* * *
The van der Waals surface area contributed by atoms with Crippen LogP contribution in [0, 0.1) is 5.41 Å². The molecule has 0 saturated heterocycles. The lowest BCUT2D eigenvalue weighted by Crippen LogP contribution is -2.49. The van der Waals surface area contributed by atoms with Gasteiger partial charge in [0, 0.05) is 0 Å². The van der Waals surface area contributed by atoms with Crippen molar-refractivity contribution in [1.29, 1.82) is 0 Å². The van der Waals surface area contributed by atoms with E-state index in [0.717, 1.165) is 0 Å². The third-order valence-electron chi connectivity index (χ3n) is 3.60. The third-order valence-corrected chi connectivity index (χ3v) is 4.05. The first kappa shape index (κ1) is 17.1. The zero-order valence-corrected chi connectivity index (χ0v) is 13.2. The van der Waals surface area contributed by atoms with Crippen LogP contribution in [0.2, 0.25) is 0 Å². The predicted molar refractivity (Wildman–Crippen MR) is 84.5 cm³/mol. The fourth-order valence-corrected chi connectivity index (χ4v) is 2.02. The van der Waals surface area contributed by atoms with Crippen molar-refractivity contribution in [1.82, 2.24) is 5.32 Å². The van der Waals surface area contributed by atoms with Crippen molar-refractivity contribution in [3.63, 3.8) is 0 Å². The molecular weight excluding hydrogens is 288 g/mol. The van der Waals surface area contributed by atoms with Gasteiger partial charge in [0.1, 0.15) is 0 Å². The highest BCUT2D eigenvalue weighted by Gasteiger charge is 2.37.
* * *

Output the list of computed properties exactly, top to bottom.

The van der Waals surface area contributed by atoms with Crippen LogP contribution in [0, 0.1) is 5.41 Å². The molecule has 0 saturated heterocycles. The lowest BCUT2D eigenvalue weighted by Crippen LogP contribution is -2.49. The van der Waals surface area contributed by atoms with Gasteiger partial charge in [0, 0.05) is 0 Å². The van der Waals surface area contributed by atoms with Crippen molar-refractivity contribution in [1.29, 1.82) is 0 Å². The van der Waals surface area contributed by atoms with E-state index in [0.717, 1.165) is 0 Å². The third-order valence-electron chi connectivity index (χ3n) is 3.60. The third-order valence-corrected chi connectivity index (χ3v) is 4.05. The first kappa shape index (κ1) is 17.1. The zero-order valence-corrected chi connectivity index (χ0v) is 13.2. The van der Waals surface area contributed by atoms with Crippen LogP contribution in [0.2, 0.25) is 0 Å². The predicted molar refractivity (Wildman–Crippen MR) is 84.5 cm³/mol. The fourth-order valence-corrected chi connectivity index (χ4v) is 2.02. The van der Waals surface area contributed by atoms with Crippen molar-refractivity contribution in [1.82, 2.24) is 5.32 Å². The van der Waals surface area contributed by atoms with Crippen molar-refractivity contribution in [3.63, 3.8) is 0 Å². The molecular weight excluding hydrogens is 288 g/mol. The van der Waals surface area contributed by atoms with Gasteiger partial charge in [0.1, 0.15) is 0 Å². The highest BCUT2D eigenvalue weighted by Gasteiger charge is 2.37.